An emerging economic sector – a hybrid of two existing sectors – is starting to take root in the Philippines. This is agritourism, a cross-pollination of agriculture and tourism both of which expect to benefit from a symbiosis that is as unlikely as it is imaginative. Now the land is being prepared to take farm holidays to the next level.
The Farm Tourism Development Act, signed into law by former president Benigno “Noynoy” Aquino just two weeks before he handed over the keys of Malacañang, the presidential palace, to Rodrigo Duterte, has given this fledgling enterprise a legislative framework. The Farm Tourism Development Board (FTDB), established under the Act, is now in the process of producing a Farm Tourism Action Plan, a wide-ranging set of projects and programmes aimed at building a sustainable commercial sector that will grow tourist dollars from Philippine soil. The Implementing Rules and Regulations are also being worked on.
Agritourism, while trading off the agriculture and services sectors, is effectively a sector in its own right. The seed for it was sown in 2012 when a 10-hectare working farm in Laguna was given accreditation by the Department of Tourism (DOT) as a tourist destination. Since then, more than 100 farm-holiday locations – mostly on the island of Luzon – have sprung up and gained the DOT’s stamp of approval. A new field of tourism.
In their own rights, the two sectors are experiencing mixed fortunes with tourism remaining bullish while agriculture continues to struggle.
In the first half of this year, farm output contracted by 3.48% – 2.34% of that coming in the last three months. The crops and fisheries subsectors were the worst performers, recording production deficits of 6.8% and 5.92% respectively.
Tourism, meanwhile, fared much better. Arrivals in the first quarter of the year hit 1.6 million; a 15% increase from 1Q15. This led the DOT to lift its end-of year visitors target from 6 million to 6.5 million with tourism receipts expected to top US$6.5 billion.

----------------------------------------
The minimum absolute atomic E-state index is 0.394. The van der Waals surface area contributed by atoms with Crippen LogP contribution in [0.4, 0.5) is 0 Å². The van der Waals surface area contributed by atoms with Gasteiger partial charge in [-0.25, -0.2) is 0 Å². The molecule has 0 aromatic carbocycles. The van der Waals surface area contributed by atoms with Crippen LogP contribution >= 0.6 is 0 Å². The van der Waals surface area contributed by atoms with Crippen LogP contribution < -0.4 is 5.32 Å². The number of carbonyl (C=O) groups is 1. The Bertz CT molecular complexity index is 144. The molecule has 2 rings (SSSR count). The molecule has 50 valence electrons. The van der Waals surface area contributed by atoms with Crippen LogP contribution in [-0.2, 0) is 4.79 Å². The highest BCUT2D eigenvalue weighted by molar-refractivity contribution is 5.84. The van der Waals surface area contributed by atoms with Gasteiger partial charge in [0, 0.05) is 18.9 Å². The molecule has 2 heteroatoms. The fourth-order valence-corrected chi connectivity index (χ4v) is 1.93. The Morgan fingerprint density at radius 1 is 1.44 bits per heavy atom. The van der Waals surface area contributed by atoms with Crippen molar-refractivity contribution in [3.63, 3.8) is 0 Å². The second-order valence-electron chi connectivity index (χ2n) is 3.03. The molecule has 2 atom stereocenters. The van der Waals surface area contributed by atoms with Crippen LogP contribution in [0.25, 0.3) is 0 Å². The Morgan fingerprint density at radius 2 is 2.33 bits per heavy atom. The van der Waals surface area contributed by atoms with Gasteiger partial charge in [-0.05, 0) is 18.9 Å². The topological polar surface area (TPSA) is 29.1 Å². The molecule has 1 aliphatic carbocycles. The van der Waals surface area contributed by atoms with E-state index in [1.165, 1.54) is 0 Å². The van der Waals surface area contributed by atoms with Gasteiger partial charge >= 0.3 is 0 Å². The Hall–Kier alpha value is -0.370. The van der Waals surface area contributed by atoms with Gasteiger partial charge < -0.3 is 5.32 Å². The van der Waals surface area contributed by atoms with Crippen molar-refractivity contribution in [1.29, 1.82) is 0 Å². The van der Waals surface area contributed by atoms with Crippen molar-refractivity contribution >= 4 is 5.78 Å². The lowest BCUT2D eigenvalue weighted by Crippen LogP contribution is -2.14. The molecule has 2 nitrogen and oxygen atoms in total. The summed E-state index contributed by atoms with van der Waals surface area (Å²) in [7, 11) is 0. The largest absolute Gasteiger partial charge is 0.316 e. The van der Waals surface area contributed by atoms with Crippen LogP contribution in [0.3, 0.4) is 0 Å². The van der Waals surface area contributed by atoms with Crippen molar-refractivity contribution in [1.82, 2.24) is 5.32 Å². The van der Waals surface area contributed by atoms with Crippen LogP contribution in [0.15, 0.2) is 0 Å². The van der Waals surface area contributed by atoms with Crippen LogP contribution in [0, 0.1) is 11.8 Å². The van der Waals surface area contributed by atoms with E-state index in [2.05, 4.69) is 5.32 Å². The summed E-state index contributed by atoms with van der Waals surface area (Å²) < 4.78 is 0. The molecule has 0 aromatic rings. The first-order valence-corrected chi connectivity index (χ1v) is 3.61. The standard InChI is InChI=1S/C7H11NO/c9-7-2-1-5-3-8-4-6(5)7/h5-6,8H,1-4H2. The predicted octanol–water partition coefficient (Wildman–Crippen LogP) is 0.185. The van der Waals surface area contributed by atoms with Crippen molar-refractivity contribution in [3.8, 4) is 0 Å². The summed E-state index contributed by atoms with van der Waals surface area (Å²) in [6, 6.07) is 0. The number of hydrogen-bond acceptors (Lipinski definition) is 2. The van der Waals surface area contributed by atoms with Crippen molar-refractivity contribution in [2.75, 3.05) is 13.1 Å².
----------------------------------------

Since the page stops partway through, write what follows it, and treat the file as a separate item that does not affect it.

While the FTDB comes under the DOT, and the action plan will be integrated into the National Tourism Development Plan, the agritourism initiative is specifically geared to lifting the agricultural sector’s fortunes – and particularly those of poorer farmers and farm workers.
The Farm Tourism Development Act has built-in provisions to grant financial assistance to farmers to develop their land and small holdings as agritourism locations. Education, training and infrastructural support are also to be provided. One of the main objectives in all this is to give cash-strapped farmers the opportunity to supplement their income. The rural Philippines, which is home to 55 million people, has high levels of unemployment and some of the worst poverty in the country.
Although many challenges lie ahead for the agritourism sector – among them, building an entirely new work culture and establishing a very different work environment in which farmers also wear a hospitality hat – one thing it can count on is land capacity. Agricultural land in the Philippines accounts for 41.7% of total land area.